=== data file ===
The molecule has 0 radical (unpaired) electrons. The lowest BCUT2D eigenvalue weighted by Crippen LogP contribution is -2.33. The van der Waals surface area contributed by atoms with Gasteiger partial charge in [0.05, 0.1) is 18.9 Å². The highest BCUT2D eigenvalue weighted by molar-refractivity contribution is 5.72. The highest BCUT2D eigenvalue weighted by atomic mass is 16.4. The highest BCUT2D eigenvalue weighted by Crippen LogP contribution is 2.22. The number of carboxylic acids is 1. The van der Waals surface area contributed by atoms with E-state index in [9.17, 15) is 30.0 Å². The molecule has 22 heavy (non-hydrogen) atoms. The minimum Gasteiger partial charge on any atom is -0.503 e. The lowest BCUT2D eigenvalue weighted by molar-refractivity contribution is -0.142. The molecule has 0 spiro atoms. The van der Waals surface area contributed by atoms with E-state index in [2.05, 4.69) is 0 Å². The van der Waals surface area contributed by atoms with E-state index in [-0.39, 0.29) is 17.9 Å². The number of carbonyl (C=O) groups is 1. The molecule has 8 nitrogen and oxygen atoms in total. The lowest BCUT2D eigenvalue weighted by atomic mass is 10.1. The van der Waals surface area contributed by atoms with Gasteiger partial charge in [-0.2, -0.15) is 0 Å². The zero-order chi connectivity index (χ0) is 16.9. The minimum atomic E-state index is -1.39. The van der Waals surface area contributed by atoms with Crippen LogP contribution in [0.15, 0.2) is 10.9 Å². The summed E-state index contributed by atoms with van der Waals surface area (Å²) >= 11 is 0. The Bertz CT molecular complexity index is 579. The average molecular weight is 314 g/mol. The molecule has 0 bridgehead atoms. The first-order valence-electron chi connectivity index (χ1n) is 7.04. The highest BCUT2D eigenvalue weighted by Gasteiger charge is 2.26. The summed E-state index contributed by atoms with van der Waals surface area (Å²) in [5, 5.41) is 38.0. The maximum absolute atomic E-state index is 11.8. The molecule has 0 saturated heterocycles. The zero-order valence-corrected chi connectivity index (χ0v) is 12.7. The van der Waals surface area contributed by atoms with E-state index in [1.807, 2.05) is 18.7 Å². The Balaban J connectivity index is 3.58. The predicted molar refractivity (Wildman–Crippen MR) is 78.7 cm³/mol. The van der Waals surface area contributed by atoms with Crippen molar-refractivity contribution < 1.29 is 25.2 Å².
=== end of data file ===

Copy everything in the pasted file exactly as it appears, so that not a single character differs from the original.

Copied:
The molecule has 0 radical (unpaired) electrons. The lowest BCUT2D eigenvalue weighted by Crippen LogP contribution is -2.33. The van der Waals surface area contributed by atoms with Gasteiger partial charge in [0.05, 0.1) is 18.9 Å². The highest BCUT2D eigenvalue weighted by molar-refractivity contribution is 5.72. The highest BCUT2D eigenvalue weighted by atomic mass is 16.4. The highest BCUT2D eigenvalue weighted by Crippen LogP contribution is 2.22. The number of carboxylic acids is 1. The van der Waals surface area contributed by atoms with E-state index in [9.17, 15) is 30.0 Å². The molecule has 22 heavy (non-hydrogen) atoms. The minimum Gasteiger partial charge on any atom is -0.503 e. The lowest BCUT2D eigenvalue weighted by molar-refractivity contribution is -0.142. The molecule has 0 spiro atoms. The van der Waals surface area contributed by atoms with E-state index in [2.05, 4.69) is 0 Å². The van der Waals surface area contributed by atoms with E-state index in [-0.39, 0.29) is 17.9 Å². The number of carbonyl (C=O) groups is 1. The molecule has 8 nitrogen and oxygen atoms in total. The lowest BCUT2D eigenvalue weighted by atomic mass is 10.1. The van der Waals surface area contributed by atoms with Gasteiger partial charge in [-0.2, -0.15) is 0 Å². The zero-order chi connectivity index (χ0) is 16.9. The minimum atomic E-state index is -1.39. The van der Waals surface area contributed by atoms with Crippen LogP contribution in [0.15, 0.2) is 10.9 Å². The summed E-state index contributed by atoms with van der Waals surface area (Å²) >= 11 is 0. The Bertz CT molecular complexity index is 579. The average molecular weight is 314 g/mol. The molecule has 0 bridgehead atoms. The first-order valence-electron chi connectivity index (χ1n) is 7.04. The highest BCUT2D eigenvalue weighted by Gasteiger charge is 2.26. The summed E-state index contributed by atoms with van der Waals surface area (Å²) in [5, 5.41) is 38.0. The maximum absolute atomic E-state index is 11.8. The molecule has 0 saturated heterocycles. The zero-order valence-corrected chi connectivity index (χ0v) is 12.7. The van der Waals surface area contributed by atoms with E-state index in [1.807, 2.05) is 18.7 Å². The Balaban J connectivity index is 3.58. The predicted molar refractivity (Wildman–Crippen MR) is 78.7 cm³/mol. The van der Waals surface area contributed by atoms with Crippen molar-refractivity contribution < 1.29 is 25.2 Å².